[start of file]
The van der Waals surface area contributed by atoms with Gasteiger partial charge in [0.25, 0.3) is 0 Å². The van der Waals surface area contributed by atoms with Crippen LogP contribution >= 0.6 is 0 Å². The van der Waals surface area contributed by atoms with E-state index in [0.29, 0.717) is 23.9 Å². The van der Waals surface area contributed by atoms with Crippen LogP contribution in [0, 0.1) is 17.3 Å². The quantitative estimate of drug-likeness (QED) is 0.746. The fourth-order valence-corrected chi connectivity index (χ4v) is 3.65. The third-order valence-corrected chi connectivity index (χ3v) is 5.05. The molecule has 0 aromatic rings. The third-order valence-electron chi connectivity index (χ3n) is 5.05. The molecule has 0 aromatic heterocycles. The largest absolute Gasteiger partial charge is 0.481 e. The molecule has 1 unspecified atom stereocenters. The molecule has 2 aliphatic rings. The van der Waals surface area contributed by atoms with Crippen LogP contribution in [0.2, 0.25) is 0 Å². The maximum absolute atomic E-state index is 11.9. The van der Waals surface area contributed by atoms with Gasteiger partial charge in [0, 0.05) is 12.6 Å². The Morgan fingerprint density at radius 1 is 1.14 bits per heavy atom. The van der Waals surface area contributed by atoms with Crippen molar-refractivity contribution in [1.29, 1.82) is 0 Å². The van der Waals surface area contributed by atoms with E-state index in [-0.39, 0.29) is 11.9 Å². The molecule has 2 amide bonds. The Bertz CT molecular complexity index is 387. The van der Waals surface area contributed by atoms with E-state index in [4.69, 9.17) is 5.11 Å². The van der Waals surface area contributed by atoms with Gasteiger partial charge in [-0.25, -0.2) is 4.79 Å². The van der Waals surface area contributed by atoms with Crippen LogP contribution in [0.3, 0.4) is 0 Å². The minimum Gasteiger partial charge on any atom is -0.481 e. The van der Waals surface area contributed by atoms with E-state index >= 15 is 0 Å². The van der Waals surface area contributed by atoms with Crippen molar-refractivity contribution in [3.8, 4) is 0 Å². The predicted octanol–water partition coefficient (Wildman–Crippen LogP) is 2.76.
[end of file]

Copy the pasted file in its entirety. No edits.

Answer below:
The van der Waals surface area contributed by atoms with Gasteiger partial charge in [0.25, 0.3) is 0 Å². The van der Waals surface area contributed by atoms with Crippen LogP contribution >= 0.6 is 0 Å². The van der Waals surface area contributed by atoms with E-state index in [0.29, 0.717) is 23.9 Å². The van der Waals surface area contributed by atoms with Crippen LogP contribution in [0, 0.1) is 17.3 Å². The quantitative estimate of drug-likeness (QED) is 0.746. The fourth-order valence-corrected chi connectivity index (χ4v) is 3.65. The third-order valence-corrected chi connectivity index (χ3v) is 5.05. The molecule has 0 aromatic rings. The third-order valence-electron chi connectivity index (χ3n) is 5.05. The molecule has 0 aromatic heterocycles. The largest absolute Gasteiger partial charge is 0.481 e. The molecule has 1 unspecified atom stereocenters. The molecule has 2 aliphatic rings. The van der Waals surface area contributed by atoms with Crippen LogP contribution in [0.2, 0.25) is 0 Å². The maximum absolute atomic E-state index is 11.9. The van der Waals surface area contributed by atoms with Gasteiger partial charge in [0, 0.05) is 12.6 Å². The Morgan fingerprint density at radius 1 is 1.14 bits per heavy atom. The van der Waals surface area contributed by atoms with Crippen molar-refractivity contribution in [1.29, 1.82) is 0 Å². The van der Waals surface area contributed by atoms with E-state index in [-0.39, 0.29) is 11.9 Å². The molecule has 2 amide bonds. The Bertz CT molecular complexity index is 387. The van der Waals surface area contributed by atoms with E-state index in [4.69, 9.17) is 5.11 Å². The van der Waals surface area contributed by atoms with Gasteiger partial charge in [-0.25, -0.2) is 4.79 Å². The van der Waals surface area contributed by atoms with Crippen LogP contribution in [0.3, 0.4) is 0 Å². The minimum Gasteiger partial charge on any atom is -0.481 e. The van der Waals surface area contributed by atoms with E-state index >= 15 is 0 Å². The van der Waals surface area contributed by atoms with Crippen molar-refractivity contribution in [3.8, 4) is 0 Å². The predicted octanol–water partition coefficient (Wildman–Crippen LogP) is 2.76.